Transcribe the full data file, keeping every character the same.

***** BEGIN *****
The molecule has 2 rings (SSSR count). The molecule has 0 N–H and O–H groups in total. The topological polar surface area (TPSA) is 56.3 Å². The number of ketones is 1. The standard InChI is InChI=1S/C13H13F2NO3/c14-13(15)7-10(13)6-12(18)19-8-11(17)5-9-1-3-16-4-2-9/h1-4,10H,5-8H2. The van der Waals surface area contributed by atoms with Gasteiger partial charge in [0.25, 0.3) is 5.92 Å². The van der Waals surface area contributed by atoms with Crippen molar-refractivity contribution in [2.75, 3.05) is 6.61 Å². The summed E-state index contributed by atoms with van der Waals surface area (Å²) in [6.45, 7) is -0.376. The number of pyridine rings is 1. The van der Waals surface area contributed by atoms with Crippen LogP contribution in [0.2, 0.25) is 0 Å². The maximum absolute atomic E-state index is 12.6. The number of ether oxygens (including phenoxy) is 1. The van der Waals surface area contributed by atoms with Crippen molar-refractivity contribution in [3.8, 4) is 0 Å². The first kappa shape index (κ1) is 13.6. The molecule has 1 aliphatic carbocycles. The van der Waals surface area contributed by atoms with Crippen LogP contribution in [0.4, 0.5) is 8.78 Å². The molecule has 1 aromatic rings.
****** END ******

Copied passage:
The molecule has 2 rings (SSSR count). The molecule has 0 N–H and O–H groups in total. The topological polar surface area (TPSA) is 56.3 Å². The number of ketones is 1. The standard InChI is InChI=1S/C13H13F2NO3/c14-13(15)7-10(13)6-12(18)19-8-11(17)5-9-1-3-16-4-2-9/h1-4,10H,5-8H2. The van der Waals surface area contributed by atoms with Gasteiger partial charge in [0.25, 0.3) is 5.92 Å². The van der Waals surface area contributed by atoms with Crippen molar-refractivity contribution in [2.75, 3.05) is 6.61 Å². The summed E-state index contributed by atoms with van der Waals surface area (Å²) in [6.45, 7) is -0.376. The number of pyridine rings is 1. The van der Waals surface area contributed by atoms with Crippen LogP contribution in [0.2, 0.25) is 0 Å². The maximum absolute atomic E-state index is 12.6. The number of ether oxygens (including phenoxy) is 1. The van der Waals surface area contributed by atoms with Crippen molar-refractivity contribution in [3.8, 4) is 0 Å². The first kappa shape index (κ1) is 13.6. The molecule has 1 aliphatic carbocycles. The van der Waals surface area contributed by atoms with Crippen LogP contribution in [0.4, 0.5) is 8.78 Å². The molecule has 1 aromatic rings.